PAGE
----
Cooking Indian in Italy — a Crash Course

For me, the most surprising thing about studying at the University of Gastronomic Sciences has not been the coursework. Sure, it is unusual to get to attend beer tastings and learn about the regional specialties of the Veneto region under the auspices of a Master degree program, but that I expected — after all, this is a food school, and this is Italy.

What I was not expecting was the degree of national diversity in my Master cohort. As I hinted at in my last post, this is truly a global program: among our group of 28, we represent 17 different countries across five continents. We come from Austria, Australia, Canada, Ecuador, Finland, Germany, India, Italy, Japan, the Netherlands, Poland Puerto Rico, Singapore, South Korea, Switzerland, the United Kingdom, and the United States. And many of us brought along  the recipes, spices, and delicacies that mean home, creating the opportunity to share national dishes.

I think that the person in our program who brought the most foodstuffs from the furthest would have to be Tanya, who is from Dehra Dun, India. She brought along a whole separate suitcase stocked with a pressure cooker, packets of masalas, cumin seeds, chilis, tumeric — even special spicy ketchup. After I tried Tanya’s aloo tamatar subzi (potato-tomato curry) during the first week of classes, I knew I needed her to teach me some recipes. Over the winter break, I got just that chance.

Tanya's Indian spice stash

Tanya’s Indian spice stash

Dehra Dun is in Northern India, near the Himalayas, so Tanya generally cooks Northern Indian dishes. The regional cuisines of India vary quite a bit — the foods I’m most used to, like chana masala and chicken tikka masala come from the North, whereas in the South the food is lighter, oriented around things like the crispy, pancake-like dosa, which is served with various spicy chutneys.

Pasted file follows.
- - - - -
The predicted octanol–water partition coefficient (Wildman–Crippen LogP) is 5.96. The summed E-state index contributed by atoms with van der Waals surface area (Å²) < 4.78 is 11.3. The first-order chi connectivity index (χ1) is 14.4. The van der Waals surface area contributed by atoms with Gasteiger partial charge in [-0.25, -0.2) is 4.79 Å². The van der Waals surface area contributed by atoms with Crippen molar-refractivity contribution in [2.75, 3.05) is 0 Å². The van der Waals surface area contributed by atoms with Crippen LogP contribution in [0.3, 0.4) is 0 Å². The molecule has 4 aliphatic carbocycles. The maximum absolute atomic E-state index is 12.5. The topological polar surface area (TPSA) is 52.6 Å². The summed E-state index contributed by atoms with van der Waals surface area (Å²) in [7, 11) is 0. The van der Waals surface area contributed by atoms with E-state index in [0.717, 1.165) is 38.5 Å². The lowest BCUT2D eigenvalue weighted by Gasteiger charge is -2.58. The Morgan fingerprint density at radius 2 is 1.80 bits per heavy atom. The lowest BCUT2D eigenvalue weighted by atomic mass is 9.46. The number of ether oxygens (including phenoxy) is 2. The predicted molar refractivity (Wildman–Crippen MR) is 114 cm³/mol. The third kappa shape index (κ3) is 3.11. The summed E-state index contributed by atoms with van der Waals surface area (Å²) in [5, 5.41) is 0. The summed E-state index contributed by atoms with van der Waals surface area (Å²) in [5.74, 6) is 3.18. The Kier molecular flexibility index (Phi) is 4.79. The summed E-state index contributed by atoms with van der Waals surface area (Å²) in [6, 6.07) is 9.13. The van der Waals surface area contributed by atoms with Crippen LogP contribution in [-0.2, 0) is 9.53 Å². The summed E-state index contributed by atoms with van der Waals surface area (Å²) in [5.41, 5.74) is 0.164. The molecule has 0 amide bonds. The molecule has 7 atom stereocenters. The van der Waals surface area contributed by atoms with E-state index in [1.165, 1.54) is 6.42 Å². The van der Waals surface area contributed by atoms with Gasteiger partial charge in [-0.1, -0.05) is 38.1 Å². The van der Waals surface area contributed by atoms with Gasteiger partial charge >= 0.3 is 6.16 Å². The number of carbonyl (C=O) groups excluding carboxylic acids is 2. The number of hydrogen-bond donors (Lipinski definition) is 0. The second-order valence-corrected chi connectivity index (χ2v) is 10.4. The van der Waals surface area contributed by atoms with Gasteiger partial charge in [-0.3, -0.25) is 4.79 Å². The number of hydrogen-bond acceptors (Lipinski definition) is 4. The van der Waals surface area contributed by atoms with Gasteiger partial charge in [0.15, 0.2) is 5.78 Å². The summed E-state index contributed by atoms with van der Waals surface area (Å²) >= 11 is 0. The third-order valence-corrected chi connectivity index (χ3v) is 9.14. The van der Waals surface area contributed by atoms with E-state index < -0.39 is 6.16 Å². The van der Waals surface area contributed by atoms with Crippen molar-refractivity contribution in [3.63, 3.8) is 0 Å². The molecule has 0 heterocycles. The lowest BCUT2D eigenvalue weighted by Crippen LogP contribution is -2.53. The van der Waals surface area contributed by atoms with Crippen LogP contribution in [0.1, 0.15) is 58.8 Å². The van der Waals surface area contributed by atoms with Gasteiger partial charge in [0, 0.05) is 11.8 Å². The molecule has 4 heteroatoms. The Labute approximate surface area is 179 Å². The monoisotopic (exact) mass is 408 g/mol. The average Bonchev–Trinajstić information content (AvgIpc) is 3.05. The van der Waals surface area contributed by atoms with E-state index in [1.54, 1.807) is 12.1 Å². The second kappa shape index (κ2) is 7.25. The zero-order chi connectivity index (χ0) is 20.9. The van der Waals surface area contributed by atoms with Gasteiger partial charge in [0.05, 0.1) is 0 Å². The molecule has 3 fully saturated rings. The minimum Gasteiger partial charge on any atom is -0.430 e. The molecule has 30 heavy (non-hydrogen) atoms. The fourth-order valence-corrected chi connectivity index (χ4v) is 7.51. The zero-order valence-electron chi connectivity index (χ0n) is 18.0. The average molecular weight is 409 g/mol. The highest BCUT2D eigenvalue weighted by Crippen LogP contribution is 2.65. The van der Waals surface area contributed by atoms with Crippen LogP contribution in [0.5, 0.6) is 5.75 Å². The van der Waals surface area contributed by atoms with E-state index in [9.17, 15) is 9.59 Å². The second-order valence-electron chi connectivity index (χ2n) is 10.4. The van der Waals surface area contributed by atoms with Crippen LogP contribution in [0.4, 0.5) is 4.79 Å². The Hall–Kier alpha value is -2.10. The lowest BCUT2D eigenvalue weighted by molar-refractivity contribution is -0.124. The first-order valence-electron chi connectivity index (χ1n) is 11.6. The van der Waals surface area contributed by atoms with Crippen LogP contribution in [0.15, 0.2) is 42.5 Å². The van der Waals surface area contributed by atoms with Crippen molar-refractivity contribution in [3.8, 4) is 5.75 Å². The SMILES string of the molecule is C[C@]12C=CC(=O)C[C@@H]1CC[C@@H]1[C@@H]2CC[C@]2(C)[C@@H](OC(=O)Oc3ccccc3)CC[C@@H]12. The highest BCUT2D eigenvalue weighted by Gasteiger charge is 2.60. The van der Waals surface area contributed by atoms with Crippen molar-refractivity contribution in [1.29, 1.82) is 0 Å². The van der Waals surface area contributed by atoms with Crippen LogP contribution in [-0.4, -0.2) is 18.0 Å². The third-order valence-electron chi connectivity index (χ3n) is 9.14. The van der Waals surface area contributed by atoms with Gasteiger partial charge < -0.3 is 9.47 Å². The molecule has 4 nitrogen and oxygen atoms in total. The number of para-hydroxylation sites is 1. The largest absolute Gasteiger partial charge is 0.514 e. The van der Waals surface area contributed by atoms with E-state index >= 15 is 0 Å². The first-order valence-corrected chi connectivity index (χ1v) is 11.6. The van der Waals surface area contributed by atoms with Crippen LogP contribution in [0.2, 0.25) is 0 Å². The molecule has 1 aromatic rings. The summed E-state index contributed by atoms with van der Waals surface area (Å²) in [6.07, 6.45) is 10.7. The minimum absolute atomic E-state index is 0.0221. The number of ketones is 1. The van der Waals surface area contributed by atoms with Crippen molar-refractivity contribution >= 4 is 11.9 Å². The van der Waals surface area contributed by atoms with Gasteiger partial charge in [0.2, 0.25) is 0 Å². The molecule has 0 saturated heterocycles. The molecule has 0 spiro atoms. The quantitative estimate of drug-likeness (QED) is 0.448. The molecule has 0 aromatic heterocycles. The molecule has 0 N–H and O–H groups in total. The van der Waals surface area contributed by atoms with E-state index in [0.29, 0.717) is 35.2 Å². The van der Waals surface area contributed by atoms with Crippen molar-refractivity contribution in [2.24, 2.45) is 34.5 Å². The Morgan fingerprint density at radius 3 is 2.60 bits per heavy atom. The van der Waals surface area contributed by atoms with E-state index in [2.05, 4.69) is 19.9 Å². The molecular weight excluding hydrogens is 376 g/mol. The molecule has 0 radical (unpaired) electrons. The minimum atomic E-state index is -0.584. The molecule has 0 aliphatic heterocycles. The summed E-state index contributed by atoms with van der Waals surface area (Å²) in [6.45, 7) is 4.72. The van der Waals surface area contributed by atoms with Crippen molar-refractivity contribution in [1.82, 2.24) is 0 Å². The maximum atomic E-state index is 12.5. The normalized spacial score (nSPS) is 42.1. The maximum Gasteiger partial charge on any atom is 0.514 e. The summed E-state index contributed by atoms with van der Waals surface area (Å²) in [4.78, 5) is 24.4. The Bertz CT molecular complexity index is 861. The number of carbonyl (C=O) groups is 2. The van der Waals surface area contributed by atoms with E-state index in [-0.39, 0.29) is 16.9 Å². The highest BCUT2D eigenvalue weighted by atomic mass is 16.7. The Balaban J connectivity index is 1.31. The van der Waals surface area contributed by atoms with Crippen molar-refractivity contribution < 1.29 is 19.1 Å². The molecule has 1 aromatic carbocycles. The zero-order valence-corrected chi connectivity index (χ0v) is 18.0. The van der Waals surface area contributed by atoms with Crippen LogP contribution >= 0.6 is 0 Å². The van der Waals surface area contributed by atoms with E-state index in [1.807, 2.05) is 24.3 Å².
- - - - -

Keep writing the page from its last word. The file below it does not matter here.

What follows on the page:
In Northern India, meals must always consist of a dry vegetable dish, a wet vegetable dish, rice, and some sort of bread, whether it be chapati, roti, or naan (my personal favorite).  So, for my cooking lesson (and the dinner party that came after it), we made lentil Daal (dry), aloo tamatar subzi (wet), and raita, a yogurt sauce to cool down the spice levels. We skipped the bread because it would have been too complicated for the size group we were cooking for.

After some phone consultations with Tanya’s amma, we got cooking. Tanya’s roommate Liz, who hails from the Netherlands and is at this point becoming an Indian cook, helped in the preparations.

Tanya stirs the raita and chats with her mom

Tanya stirs the raita and chats with her mom

My first foray into Indian cooking wasn’t all that complicated — it just required a lot of prep work. We had to dice tomatoes and red onions for all three dishes, mince garlic for the daal and the curry, dice tomatoes and slice ginger for the curry, and mind the pressure cooker as it whistled away as it steamed first the potatoes and then the lentils.